Tag Archives: mathematical English

The intent of mathematical assertions

An assertion in mathematical writing can be a claim, a definition or a constraint.  It may be difficult to determine the intent of the author.  That is discussed briefly here.

Assertions in math texts can play many different roles.

English sentences can state facts, ask question, give commands, and other things.  The intent of an English sentence is often obvious, but sometimes it can be unexpectedly different from what is apparent in the sentence.  For example, the statement “Could you turn the TV down?” is apparently a question expecting a yes or no answer, but in fact it may be a request. (See the Wikipedia article on speech acts.) Such things are normally understood by people who know each other, but people for whom English is a foreign language or who have a different culture have difficulties with them.

There are some problems of this sort in math English and the symbolic language, too.  An assertion can have the intent of being a claim, a definition, or a constraint.

Most of the time the intent of an assertion in math is obvious. But there are conventions and special formats that newcomers to abstract math may not recognize, so they misunderstand the point of the assertion. This section takes a brief look at some of the problems.


The way I am using the words “assertion”, “claim”, and “constraint” is not standard usage in math, logic or linguistics.


In most circumstances, you would expect that if a lecturer or author makes a math assertion, they are claiming that it is a true statement, and you would be right.

  1. “The $240$th digit of $\pi$ after the decimal point is $4$.”
  2. “If a function is differentiable, it must be continuous.”
  3. “$7\gt3$”


  • You don’t have to know whether these statements are true or not to recognize them as claims. An incorrect claim is still a claim.
  • The assertion in (a) is a statement, in this case a false one.  If it claimed the googolth digit was $4$ you would never be able to tell whether it is true or not, but it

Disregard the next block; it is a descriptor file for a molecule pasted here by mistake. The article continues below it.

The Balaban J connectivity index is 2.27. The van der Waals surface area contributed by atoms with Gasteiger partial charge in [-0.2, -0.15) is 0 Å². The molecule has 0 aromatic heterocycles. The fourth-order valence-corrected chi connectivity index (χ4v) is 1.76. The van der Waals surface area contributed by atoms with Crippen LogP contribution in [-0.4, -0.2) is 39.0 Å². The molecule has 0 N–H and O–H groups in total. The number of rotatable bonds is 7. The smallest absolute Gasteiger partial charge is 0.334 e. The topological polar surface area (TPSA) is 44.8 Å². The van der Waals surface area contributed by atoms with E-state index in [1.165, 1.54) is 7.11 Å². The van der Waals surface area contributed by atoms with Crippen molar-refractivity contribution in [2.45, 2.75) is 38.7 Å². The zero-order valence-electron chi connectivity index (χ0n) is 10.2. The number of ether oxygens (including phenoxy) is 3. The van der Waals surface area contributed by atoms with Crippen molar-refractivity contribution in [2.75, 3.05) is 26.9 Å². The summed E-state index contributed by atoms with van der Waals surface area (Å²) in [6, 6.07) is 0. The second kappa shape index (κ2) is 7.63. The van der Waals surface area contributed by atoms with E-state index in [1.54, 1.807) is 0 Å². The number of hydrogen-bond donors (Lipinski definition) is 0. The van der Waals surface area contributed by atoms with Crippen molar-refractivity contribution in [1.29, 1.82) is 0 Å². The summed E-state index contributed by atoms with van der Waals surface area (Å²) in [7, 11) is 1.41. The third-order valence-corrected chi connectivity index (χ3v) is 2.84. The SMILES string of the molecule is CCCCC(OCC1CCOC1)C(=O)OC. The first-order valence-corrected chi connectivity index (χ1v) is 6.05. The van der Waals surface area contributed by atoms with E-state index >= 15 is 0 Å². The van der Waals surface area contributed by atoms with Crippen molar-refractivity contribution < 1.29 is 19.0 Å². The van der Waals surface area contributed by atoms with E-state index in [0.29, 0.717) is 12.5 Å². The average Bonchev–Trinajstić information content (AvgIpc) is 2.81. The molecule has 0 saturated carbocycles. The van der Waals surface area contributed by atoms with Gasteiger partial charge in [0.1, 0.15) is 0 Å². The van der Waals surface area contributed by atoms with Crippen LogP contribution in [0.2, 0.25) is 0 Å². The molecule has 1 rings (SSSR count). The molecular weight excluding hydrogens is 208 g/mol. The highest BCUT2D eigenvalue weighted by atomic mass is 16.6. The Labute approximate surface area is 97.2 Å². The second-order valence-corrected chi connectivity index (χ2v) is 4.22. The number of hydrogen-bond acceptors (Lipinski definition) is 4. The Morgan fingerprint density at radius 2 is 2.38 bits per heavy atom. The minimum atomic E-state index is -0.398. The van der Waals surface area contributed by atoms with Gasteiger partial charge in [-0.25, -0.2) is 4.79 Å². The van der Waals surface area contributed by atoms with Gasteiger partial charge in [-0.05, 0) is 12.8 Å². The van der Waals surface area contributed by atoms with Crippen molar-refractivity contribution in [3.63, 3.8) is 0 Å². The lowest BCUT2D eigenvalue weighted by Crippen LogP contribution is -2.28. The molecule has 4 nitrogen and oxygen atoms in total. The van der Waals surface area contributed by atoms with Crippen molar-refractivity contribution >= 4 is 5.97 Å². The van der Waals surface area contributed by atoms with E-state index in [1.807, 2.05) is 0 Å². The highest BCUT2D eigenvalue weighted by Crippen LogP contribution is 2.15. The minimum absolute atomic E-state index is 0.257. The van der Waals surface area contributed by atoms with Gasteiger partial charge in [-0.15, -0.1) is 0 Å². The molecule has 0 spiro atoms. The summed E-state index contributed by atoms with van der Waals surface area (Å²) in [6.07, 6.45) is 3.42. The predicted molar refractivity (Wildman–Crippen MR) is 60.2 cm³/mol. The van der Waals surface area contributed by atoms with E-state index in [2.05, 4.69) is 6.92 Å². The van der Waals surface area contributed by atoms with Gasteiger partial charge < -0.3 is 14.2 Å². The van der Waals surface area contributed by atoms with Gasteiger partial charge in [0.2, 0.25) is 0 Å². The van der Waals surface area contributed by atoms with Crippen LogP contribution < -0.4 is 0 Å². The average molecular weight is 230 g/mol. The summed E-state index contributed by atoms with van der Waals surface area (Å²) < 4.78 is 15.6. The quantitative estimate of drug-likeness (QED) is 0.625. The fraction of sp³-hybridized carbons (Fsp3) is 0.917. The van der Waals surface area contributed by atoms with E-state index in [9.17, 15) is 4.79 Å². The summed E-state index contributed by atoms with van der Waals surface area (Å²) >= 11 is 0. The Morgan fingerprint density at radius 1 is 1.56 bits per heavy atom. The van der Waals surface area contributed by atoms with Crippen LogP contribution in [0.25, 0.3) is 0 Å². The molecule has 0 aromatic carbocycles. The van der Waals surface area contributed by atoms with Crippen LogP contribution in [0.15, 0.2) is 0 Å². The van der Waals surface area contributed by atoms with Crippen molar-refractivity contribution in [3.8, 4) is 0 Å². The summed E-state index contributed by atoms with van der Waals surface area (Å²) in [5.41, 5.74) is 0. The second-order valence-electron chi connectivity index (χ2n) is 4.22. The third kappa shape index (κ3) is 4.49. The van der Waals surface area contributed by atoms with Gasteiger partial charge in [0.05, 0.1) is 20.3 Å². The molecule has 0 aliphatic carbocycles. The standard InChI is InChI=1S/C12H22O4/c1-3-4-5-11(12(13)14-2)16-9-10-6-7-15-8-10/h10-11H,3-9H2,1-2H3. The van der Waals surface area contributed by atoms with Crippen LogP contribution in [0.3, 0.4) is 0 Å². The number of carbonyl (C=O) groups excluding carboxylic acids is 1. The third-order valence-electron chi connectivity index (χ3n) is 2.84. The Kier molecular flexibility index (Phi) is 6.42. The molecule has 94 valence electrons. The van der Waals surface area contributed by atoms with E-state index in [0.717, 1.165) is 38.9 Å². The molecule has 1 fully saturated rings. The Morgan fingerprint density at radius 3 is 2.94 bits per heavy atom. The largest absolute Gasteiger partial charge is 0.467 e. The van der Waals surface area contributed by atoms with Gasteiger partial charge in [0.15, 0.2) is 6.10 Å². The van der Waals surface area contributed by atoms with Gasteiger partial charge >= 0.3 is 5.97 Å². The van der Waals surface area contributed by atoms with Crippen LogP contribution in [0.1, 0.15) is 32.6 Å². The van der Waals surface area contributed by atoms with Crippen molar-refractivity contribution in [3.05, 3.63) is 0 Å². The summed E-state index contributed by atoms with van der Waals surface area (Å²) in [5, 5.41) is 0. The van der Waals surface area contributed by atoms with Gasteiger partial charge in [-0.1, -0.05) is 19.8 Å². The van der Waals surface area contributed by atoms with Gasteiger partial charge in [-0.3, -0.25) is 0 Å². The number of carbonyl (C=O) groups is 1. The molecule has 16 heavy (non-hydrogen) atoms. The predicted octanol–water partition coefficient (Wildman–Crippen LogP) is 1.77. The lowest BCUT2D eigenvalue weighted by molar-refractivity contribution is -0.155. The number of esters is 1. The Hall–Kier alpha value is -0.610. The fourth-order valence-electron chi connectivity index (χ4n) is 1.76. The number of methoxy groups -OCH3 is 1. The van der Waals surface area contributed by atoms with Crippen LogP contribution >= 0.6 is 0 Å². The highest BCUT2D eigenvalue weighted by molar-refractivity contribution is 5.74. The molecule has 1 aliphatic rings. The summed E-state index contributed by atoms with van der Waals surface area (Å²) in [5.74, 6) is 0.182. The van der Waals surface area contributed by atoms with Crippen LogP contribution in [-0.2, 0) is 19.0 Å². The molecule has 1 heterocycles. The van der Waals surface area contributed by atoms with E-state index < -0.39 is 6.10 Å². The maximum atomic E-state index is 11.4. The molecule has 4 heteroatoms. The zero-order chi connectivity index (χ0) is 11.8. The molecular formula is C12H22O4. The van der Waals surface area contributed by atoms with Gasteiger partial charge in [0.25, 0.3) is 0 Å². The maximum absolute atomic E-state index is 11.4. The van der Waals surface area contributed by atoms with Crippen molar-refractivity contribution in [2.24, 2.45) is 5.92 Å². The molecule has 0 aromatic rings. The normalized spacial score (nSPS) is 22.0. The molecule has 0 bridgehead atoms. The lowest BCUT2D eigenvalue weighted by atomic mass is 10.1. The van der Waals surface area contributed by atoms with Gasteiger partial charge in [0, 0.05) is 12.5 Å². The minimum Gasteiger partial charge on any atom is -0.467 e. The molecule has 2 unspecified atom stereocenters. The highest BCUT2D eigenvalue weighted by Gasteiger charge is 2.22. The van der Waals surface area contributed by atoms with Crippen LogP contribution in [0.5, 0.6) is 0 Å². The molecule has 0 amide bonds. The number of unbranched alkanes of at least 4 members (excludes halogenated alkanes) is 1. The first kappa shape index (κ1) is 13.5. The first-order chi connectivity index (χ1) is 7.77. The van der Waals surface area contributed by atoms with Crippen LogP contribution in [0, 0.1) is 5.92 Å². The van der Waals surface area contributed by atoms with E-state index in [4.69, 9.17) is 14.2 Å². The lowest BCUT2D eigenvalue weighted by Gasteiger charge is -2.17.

still would be an assertion intended as a claim.
  • The assertion in (b) uses the standard math convention that an indefinite noun phrase (such as “a widget”) in the subject of a sentence is universally quantified (see also the article about “a” in the Glossary.) In other words, “An integer divisible by $4$ must be even” claims that any integer divisible by $4$ is even. This statement is claim, and it is true.
  • (c) is a (true) claim in the symbolic language. (Note that “$3 + 4$” is not an assertion at all, much less a claim.)


Definitions are discussed primarily in the chapter on definitionsA definition is not the same thing as a claim. 


The definition

“An integer is even if it is divisible by $2$”

makes the claim

integer is even if and only if it is
divisible by $2$”


(If you are surprised that the definition uses “if” but the claim uses “if and only if”, see the Glossary article on “if”.)

Unmarked definitions

Math texts sometimes define something without saying that it is a definition. Because of that, students may sometimes think a claim is a definition.


Suppose that the concept of “even integer” was new to you and the book said, “A number is even if it is divisible by $4$.” Perhaps you thought that this was a definition. Later the book refers to $6$ as even and you pull your hair out wondering why. The statement is a correct claim but an incorrect definition. A good writer would write something like “Recall that a number is even if it is divisible by $2$, so that in particular it is even if it is divisible by $4$.”

On the other hand, you may think a definition is only a claim.


A lecturer may say “By definition, an integer is even if it is divisible by $2$”, and you write down: “An integer is even if it is divisible by $2$”. Later, you get all panicky wondering How did she know that?? (This has happened to me.)

The confusion in the preceding example can also occur if a books says, “An integer is even if it is divisible by $2$” and you don’t know about the convention that when an author puts a word or phrase in boldface or italics it may mean that they are defining it.

A good writer always labels definitions


Here are two assertions that contain variables.

  • “$n$ is even.”
  • “$x\gt1$”.

Such an assertion is a constraint (or a condition) if the intent is
that the assertion will hold in that part of the text (the scope of the constraint). The part of the text in which it holds is usually the immediate vicinity unless the authors explicitly says it will hold in a larger part of the text such as “this chapter” or “in the rest of the book”.